70 years after death of author, or if work of corporate authorship, the shorter of 95 years from publication, or 120 years from creation Special Cases

Fixed at any time


Created by a resident of Afghanistan, Eritrea, Ethiopia, Iran, Iraq, or San Marino, and published in one of these countries[16]


Not protected by US copyright law because they are not party to international copyright agreements

Fixed prior to 1996


Works whose copyright was once owned or administered by the Alien Property Custodian, and whose copyright, if restored, would as of 1 January 1996 be owned by a government[17]


Not protected by US copyright law


Architectural Works[19]

(Note: Architectural plans and drawings may also be protected as textual/graphics works)

Date of Design


Date of Construction


Copyright Status

Prior to 1 Dec. 1990


Not constructed by 31 Dec. 2002


Protected only as plans or drawings

Prior to 1 Dec. 1990


Constructed by 1 Dec. 1990


Protected only as plans or drawings

Prior to 1 Dec. 1990


Constructed between 30 Nov. 1990 and 31 Dec. 2002


Building is protected for 70 years after death of author, or if work of corporate authorship, the shorter of 95 years from publication, or 120 years from creation17

From 1 Dec. 1990


Immaterial


Building is protected for 70 years after death of author, or if work of corporate authorship, the shorter of 95 years from publication, or 120 years from creation[20]








Creative Commons License

© 2004-9 Peter B. Hirtle. Last updated 5 January, 2009. Use of this chart is governed by the Creative Commons Attribution-NonCommercial License 3.0 In addition, permission is granted for non-profit educational use, including

but not limited to reserves and coursepacks made by for-profit copyshops.

Cornell Copyright Information Center <http://www.copyright.cornell.edu/>

Notes[edit]

  1. This chart was first published in Peter B. Hirtle, "Recent Changes To The Copyright Law: Copyright Term Extension," Archival Outlook, January/February 1999. This version is current as of 1 January 2009. The most recent version is found at http://www.copyright.cornell.edu/public_domain/. The chart is based in part on Laura N. Gasaway's chart, "When Works Pass Into the Public Domain," at <http://www.unc.edu/~unclng/public-d.htm>, and similar charts found in Marie C. Malaro, A Legal Primer On Managing Museum Collections (Washington, D.C.: Smithsonian Institution Press, 1998): 155-156. A useful copyright duration chart by Mary Minow, organized by year, is found at <http://www.librarylaw.com/DigitizationTable.htm>. A "flow chart" for copyright duration is found at <http://www.bromsun.com/practices/copyright-portfolio-development/flowchart.htm>. See also Library of Congress Copyright Office. Circular 15a, Duration of Copyright: Provisions of the Law Dealing with the Length of Copyright Protection (Washington, D.C.: Library of Congress, 2004) <http://www.copyright.gov/circs/circ15a.pdf>.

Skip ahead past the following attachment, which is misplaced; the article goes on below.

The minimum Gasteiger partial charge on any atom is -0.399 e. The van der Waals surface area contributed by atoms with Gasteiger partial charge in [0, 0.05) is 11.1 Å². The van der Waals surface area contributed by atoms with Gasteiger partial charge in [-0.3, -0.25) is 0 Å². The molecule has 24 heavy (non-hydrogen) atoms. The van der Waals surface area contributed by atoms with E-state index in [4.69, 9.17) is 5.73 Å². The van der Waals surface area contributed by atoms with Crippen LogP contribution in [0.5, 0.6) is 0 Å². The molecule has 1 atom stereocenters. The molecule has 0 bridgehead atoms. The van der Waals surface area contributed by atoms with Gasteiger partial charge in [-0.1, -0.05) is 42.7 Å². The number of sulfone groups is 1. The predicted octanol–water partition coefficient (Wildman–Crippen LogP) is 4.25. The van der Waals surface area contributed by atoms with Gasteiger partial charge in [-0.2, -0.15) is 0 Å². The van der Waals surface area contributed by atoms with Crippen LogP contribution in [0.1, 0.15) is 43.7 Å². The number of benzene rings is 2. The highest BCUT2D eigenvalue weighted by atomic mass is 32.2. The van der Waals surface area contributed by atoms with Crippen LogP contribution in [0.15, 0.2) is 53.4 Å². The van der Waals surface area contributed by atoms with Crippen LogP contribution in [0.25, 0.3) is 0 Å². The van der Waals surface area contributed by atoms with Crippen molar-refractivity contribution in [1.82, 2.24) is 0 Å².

2. Treat unpublished works registered for copyright prior to 1978 as if they had been published in the US (though note that the only formality that applied was the requirement to renew copyright after 28 years). Unpublished works registered for copyright since 1978 can be considered as if they were an "Unpublished, Unregistered Work."
  3. 3.0 3.1 3.2 3.3 All terms of copyright run through the end of the calendar year in which they would otherwise expire, so a work enters the public domain on the first of the year following the expiration of its copyright term. For example, a book published on 15 March 1923 will enter the public domain on 1 January 2019, not 16 March 2018 (1923+95=2018).
  4. Unpublished works when the death date of the author is not known may still be copyrighted after 120 years, but certification from the Copyright Office that it has no record to indicate whether the person is living or died less than 70 years before is a complete defense to any action for infringement. See 17 U.S.C. § 302(e).
  5. 5.0 5.1 Presumption as to the author's death requires a certified report from the Copyright Office that its records disclose nothing to indicate that the author of the work is living or died less than seventy years before.
  6. "Publication" was not explicitly defined in the Copyright Law before 1976, but the 1909 Act indirectly indicated that publication was when copies of the first authorized edition were placed on sale, sold, or publicly distributed by the proprietor of the copyright or under his authority.